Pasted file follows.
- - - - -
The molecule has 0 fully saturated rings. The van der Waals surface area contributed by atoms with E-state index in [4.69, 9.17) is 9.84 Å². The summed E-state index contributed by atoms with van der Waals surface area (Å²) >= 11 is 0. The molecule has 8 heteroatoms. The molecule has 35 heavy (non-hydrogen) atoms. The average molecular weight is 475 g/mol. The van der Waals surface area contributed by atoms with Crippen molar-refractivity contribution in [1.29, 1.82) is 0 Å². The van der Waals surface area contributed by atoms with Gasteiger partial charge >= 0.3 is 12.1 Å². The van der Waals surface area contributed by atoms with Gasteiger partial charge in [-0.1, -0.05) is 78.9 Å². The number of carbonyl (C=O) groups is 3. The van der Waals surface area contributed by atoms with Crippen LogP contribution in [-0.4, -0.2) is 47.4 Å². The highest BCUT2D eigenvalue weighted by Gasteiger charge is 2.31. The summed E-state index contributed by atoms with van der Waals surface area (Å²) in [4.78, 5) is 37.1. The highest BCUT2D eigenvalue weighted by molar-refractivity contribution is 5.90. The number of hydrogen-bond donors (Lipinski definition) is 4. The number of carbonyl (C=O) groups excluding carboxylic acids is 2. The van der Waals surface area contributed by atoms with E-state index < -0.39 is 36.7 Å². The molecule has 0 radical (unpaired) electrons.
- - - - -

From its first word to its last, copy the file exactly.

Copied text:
The molecule has 0 fully saturated rings. The van der Waals surface area contributed by atoms with E-state index in [4.69, 9.17) is 9.84 Å². The summed E-state index contributed by atoms with van der Waals surface area (Å²) >= 11 is 0. The molecule has 8 heteroatoms. The molecule has 35 heavy (non-hydrogen) atoms. The average molecular weight is 475 g/mol. The van der Waals surface area contributed by atoms with Crippen molar-refractivity contribution in [1.29, 1.82) is 0 Å². The van der Waals surface area contributed by atoms with Gasteiger partial charge >= 0.3 is 12.1 Å². The van der Waals surface area contributed by atoms with Gasteiger partial charge in [-0.1, -0.05) is 78.9 Å². The number of carbonyl (C=O) groups is 3. The van der Waals surface area contributed by atoms with Crippen LogP contribution in [-0.4, -0.2) is 47.4 Å². The highest BCUT2D eigenvalue weighted by Gasteiger charge is 2.31. The summed E-state index contributed by atoms with van der Waals surface area (Å²) in [4.78, 5) is 37.1. The highest BCUT2D eigenvalue weighted by molar-refractivity contribution is 5.90. The number of hydrogen-bond donors (Lipinski definition) is 4. The number of carbonyl (C=O) groups excluding carboxylic acids is 2. The van der Waals surface area contributed by atoms with E-state index < -0.39 is 36.7 Å². The molecule has 0 radical (unpaired) electrons.